DETROIT — Marco Scutaro singled home the tiebreaking run in the 10th inning, and the San Francisco Giants beat the Detroit Tigers 4-3 on Sunday night to complete a four-game sweep and win their second World Series title in three years.
Ryan Theriot, who went hitless for St. Louis in Game 7 of last year's Series, singled softly into right field off Phil Coke opening the 10th.
Brandon Crawford sacrificed, nearly bunting the ball past Coke. Angel Pagan struck out and Scutaro singled into short center field as Theriot slid home ahead of Austin Jackson's throw.
Pablo Sandoval, who hit three homers in Game 1, was selected Series MVP. He was 1 for 5 in Game 4, dropping his Series average to .500 (8 for 16).
Santiago Casilla got the final out of the ninth for the win, and Sergio Romo struck out the side in the 10th for his third save, freezing Triple Crown winner Miguel Cabrera with a called third strike to end it. The Giants ran out of the dugout and bullpen to celebrate between the mound and second base.
Of the 24 teams to take 3-0 Series leads, 21 swept the series and three won in five games.
Delmon Young hit a home run off Matt Cain in the sixth to tie the game. Cabrera and San Francisco's Buster Posey homered, marking the first time both reigning batting champions went deep in the same Series game.
San Francisco's Brandon Belt hit an RBI triple off the right-field wall in the second inning following a ground-rule double by Hunter Pence. But on a night when the wind was gusting to right field at up to 25 mph, Cabrera put Detroit ahead for the first time in the Series with a wild-blown, two-run drive in the third.
Cabrera's drive, on an 86 mph breaking ball, sailed over Pence, who thought he would catch it but ran out of room in front of the right-field wall on the cool, blustery night. It drove in Jackson, who had walked with one out, and ended Detroit's 20-inning scoreless streak.
San Francisco had not trailed since losing Game 4 of the NL championship series, when the Giants fell behind St. Louis three games to one.
With a light rain falling, Scutaro reached on a chopper to third leading off the sixth and, one out later, Max Scherzer hung an 82 mph breaking ball. Posey drove it down the left-field line, where it stayed a few feet fair and landed a couple of rows over the wall for a 3-2 lead.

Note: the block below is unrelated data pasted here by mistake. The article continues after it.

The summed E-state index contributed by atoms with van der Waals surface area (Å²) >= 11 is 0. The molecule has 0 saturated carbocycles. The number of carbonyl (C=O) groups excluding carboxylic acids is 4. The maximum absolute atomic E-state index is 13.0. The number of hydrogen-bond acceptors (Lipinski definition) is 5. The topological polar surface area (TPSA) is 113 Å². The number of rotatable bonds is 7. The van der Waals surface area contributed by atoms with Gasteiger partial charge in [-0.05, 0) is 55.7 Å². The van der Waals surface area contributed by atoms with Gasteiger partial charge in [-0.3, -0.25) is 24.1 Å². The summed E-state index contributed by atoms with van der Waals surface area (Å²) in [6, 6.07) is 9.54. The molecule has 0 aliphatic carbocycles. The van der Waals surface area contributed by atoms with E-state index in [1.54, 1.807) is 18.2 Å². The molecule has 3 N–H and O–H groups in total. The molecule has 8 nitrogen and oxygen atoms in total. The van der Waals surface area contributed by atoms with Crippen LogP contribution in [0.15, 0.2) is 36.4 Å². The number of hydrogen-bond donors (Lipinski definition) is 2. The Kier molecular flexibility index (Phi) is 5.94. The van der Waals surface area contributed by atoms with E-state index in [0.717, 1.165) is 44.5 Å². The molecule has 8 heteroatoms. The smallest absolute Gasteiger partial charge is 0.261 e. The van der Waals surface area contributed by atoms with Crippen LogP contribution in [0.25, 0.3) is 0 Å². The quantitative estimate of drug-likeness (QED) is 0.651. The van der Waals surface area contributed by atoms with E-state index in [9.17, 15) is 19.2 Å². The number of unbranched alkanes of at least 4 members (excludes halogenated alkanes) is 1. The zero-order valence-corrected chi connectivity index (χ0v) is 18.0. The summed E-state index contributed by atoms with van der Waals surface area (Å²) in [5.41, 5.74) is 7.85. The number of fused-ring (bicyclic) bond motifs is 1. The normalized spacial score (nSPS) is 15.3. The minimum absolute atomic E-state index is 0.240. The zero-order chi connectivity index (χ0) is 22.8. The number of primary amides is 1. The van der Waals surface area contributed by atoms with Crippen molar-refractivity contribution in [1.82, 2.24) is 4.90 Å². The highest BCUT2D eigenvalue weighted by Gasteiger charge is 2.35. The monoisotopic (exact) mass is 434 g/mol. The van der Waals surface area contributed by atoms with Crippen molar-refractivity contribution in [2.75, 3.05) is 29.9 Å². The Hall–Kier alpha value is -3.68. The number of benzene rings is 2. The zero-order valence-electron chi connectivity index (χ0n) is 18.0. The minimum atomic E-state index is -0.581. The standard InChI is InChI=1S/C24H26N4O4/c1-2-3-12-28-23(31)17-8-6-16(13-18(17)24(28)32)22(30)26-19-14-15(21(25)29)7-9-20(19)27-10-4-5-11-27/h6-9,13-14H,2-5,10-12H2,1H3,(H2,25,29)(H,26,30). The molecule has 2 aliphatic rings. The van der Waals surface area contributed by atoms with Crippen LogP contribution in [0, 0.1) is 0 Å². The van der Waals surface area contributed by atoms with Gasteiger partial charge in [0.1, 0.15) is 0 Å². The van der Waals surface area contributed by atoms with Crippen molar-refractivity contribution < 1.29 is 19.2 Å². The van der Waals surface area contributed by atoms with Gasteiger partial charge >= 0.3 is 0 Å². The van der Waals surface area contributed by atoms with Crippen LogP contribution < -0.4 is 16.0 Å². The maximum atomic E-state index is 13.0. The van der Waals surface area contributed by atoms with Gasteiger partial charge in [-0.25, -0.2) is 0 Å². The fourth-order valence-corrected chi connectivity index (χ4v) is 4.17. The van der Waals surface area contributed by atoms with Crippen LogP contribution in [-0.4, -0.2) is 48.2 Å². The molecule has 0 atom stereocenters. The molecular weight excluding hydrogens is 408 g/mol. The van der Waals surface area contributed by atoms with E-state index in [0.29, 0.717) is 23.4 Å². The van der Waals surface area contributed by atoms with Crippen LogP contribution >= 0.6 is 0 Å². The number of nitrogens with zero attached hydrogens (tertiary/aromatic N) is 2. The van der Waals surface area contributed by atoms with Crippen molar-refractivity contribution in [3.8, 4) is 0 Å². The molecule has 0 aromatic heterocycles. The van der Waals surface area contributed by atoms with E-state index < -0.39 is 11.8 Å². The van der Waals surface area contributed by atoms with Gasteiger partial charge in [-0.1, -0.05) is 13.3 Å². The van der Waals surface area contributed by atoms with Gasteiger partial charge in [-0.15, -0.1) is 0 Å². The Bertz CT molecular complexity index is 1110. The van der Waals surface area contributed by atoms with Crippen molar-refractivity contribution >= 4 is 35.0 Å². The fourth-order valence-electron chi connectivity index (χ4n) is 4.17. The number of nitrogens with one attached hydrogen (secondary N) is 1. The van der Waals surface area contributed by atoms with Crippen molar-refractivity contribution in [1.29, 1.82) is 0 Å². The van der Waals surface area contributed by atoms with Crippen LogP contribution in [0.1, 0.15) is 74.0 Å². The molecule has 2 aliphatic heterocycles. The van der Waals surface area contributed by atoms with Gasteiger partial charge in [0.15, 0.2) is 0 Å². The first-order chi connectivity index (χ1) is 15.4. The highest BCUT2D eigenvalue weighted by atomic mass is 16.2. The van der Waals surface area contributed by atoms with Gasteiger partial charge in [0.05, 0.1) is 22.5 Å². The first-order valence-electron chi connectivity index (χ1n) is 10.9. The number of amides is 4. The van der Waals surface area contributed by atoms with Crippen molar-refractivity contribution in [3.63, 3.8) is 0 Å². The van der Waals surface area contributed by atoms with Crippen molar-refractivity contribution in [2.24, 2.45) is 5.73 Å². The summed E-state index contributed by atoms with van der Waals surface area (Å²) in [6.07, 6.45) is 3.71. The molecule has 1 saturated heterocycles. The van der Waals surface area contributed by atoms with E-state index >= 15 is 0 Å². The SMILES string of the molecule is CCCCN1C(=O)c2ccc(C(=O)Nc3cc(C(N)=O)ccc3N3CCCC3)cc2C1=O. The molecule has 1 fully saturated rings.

That advantage didn't last long. Young sent an opposite-field, no-doubt drive into the right-field stands in the bottom half, setting off cheers among the crowd of 42,152, with many fans waving white rally towels.
Andy Dirks followed with a single and Jhonny Peralta hit a drive that Gregor Blanco caught against the wall in left.
After watching Barry Zito, Madison Bumgarner and Ryan Vogelsong each allow one run or none in the first three games, Cain gave up three runs and five hits in seven innings with five strikeouts and two walks.
Scherzer, pitching on nine days' rest, gave up three runs and seven hits in 61/3 innings, struck out eight and walked none. After he left with a runner on second and one out in the seventh, lefty Drew Smyly retired Brandon Crawford on a flyout and righty Octavio Dotel induced a groundout from Angel Pagan.
Smyly, Dotel and Coke combined for 22/3 innings of hitless relief before the 10th.
Jeremy Affeldt followed Cain and struck out four in a row before Peralta hit a ninth-inning drive to center that the wind carried and was caught by Pagan on the warning track
Casilla relieved and hit Omar Infante with a pitch, breaking his left hand. Danny Worth ran for Infante and Gerald Laird hit into a forceout.
Detroit's Prince Fielder was hitless in four at-bats, dropping to 1 for 14 in the World Series (.071) and 1 for 25 (.040) against right-handers in the postseason.
On a 44-degree night, fans bundled up at Comerica Park and some players wore caps with earflaps during batting practice.
Detroit scratched catcher Alex Avila, playing with a sore right arm since he was hit by a foul tip in the opener, and replaced him with Laird. Infante moved up to eighth in the batting order.
San Francisco started Ryan Theriot at designated hitter instead of Hector Sanchez.
Infante breaks handDetroit second baseman Omar Infante broke his left hand when he was hit by a pitch in the ninth inning.
Infante went down to the ground immediately after a pitch by San Francisco reliever Santiago Casilla came inside and the Detroit hitter was unable to avoid the ball. Infante got up relatively quickly, took off his batting glove and walked toward the dugout — not first base.
With Infante in obvious pain, the Tigers sent Danny Worth in to pinch run. Detroit didn't score, and the game went to extra innings tied at 3.
Infante, acquired in a deal with Miami just before the trade deadline, helped solidify second base for the Tigers down the stretch and in the postseason.